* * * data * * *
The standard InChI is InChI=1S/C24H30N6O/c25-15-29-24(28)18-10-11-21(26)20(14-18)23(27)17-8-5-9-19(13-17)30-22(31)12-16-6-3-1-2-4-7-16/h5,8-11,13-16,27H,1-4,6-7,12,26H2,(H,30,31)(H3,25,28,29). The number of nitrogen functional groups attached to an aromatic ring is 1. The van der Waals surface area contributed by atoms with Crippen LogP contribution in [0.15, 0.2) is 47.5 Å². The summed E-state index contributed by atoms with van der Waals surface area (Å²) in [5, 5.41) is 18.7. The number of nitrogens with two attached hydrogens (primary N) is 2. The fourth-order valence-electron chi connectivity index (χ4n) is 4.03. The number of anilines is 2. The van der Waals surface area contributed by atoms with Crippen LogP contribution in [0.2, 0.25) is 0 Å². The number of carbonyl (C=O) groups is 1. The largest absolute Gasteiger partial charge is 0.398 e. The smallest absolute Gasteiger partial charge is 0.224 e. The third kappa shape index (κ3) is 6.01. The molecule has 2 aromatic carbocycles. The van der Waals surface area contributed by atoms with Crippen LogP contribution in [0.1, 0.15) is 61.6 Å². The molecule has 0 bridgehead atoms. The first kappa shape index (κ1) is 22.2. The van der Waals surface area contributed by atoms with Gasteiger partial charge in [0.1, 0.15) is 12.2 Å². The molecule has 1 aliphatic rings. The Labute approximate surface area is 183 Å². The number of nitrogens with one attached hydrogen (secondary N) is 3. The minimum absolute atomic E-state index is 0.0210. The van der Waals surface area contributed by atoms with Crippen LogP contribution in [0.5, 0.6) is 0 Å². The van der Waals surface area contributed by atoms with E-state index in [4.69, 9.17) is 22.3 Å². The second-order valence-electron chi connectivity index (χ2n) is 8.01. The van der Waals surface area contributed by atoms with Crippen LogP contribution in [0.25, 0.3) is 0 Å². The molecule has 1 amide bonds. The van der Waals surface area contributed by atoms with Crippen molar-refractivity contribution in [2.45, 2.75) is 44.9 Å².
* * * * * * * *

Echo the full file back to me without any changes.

The standard InChI is InChI=1S/C24H30N6O/c25-15-29-24(28)18-10-11-21(26)20(14-18)23(27)17-8-5-9-19(13-17)30-22(31)12-16-6-3-1-2-4-7-16/h5,8-11,13-16,27H,1-4,6-7,12,26H2,(H,30,31)(H3,25,28,29). The number of nitrogen functional groups attached to an aromatic ring is 1. The van der Waals surface area contributed by atoms with Crippen LogP contribution in [0.15, 0.2) is 47.5 Å². The summed E-state index contributed by atoms with van der Waals surface area (Å²) in [5, 5.41) is 18.7. The number of nitrogens with two attached hydrogens (primary N) is 2. The fourth-order valence-electron chi connectivity index (χ4n) is 4.03. The number of anilines is 2. The van der Waals surface area contributed by atoms with Crippen LogP contribution in [0.2, 0.25) is 0 Å². The number of carbonyl (C=O) groups is 1. The largest absolute Gasteiger partial charge is 0.398 e. The smallest absolute Gasteiger partial charge is 0.224 e. The third kappa shape index (κ3) is 6.01. The molecule has 2 aromatic carbocycles. The van der Waals surface area contributed by atoms with Crippen LogP contribution in [0.1, 0.15) is 61.6 Å². The molecule has 0 bridgehead atoms. The first kappa shape index (κ1) is 22.2. The van der Waals surface area contributed by atoms with Gasteiger partial charge in [0.1, 0.15) is 12.2 Å². The molecule has 1 aliphatic rings. The Labute approximate surface area is 183 Å². The number of nitrogens with one attached hydrogen (secondary N) is 3. The minimum absolute atomic E-state index is 0.0210. The van der Waals surface area contributed by atoms with Crippen LogP contribution in [0.5, 0.6) is 0 Å². The van der Waals surface area contributed by atoms with E-state index in [4.69, 9.17) is 22.3 Å². The second-order valence-electron chi connectivity index (χ2n) is 8.01. The van der Waals surface area contributed by atoms with Crippen LogP contribution in [0.25, 0.3) is 0 Å². The molecule has 1 amide bonds. The van der Waals surface area contributed by atoms with Crippen molar-refractivity contribution in [2.45, 2.75) is 44.9 Å².